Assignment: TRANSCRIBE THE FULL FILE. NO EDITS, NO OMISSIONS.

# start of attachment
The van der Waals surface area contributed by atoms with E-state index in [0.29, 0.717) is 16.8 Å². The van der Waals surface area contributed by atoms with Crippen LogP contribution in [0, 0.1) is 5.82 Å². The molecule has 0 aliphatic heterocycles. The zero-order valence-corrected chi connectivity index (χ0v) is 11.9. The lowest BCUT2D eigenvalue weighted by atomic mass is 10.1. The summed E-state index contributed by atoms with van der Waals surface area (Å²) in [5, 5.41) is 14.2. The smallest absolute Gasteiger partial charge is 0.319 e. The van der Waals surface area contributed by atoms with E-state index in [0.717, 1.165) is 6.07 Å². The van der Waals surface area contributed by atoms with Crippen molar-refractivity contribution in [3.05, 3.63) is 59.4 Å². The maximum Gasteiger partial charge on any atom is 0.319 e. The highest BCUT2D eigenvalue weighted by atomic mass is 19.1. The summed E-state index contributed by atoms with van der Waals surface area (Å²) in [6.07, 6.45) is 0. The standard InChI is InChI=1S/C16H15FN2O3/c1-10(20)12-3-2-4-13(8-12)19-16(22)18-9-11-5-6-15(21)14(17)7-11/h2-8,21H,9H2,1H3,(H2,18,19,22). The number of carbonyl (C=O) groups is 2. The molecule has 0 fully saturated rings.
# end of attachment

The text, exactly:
The van der Waals surface area contributed by atoms with E-state index in [0.29, 0.717) is 16.8 Å². The van der Waals surface area contributed by atoms with Crippen LogP contribution in [0, 0.1) is 5.82 Å². The molecule has 0 aliphatic heterocycles. The zero-order valence-corrected chi connectivity index (χ0v) is 11.9. The lowest BCUT2D eigenvalue weighted by atomic mass is 10.1. The summed E-state index contributed by atoms with van der Waals surface area (Å²) in [5, 5.41) is 14.2. The smallest absolute Gasteiger partial charge is 0.319 e. The van der Waals surface area contributed by atoms with E-state index in [0.717, 1.165) is 6.07 Å². The van der Waals surface area contributed by atoms with Crippen molar-refractivity contribution in [3.05, 3.63) is 59.4 Å². The maximum Gasteiger partial charge on any atom is 0.319 e. The highest BCUT2D eigenvalue weighted by atomic mass is 19.1. The summed E-state index contributed by atoms with van der Waals surface area (Å²) in [6.07, 6.45) is 0. The standard InChI is InChI=1S/C16H15FN2O3/c1-10(20)12-3-2-4-13(8-12)19-16(22)18-9-11-5-6-15(21)14(17)7-11/h2-8,21H,9H2,1H3,(H2,18,19,22). The number of carbonyl (C=O) groups is 2. The molecule has 0 fully saturated rings.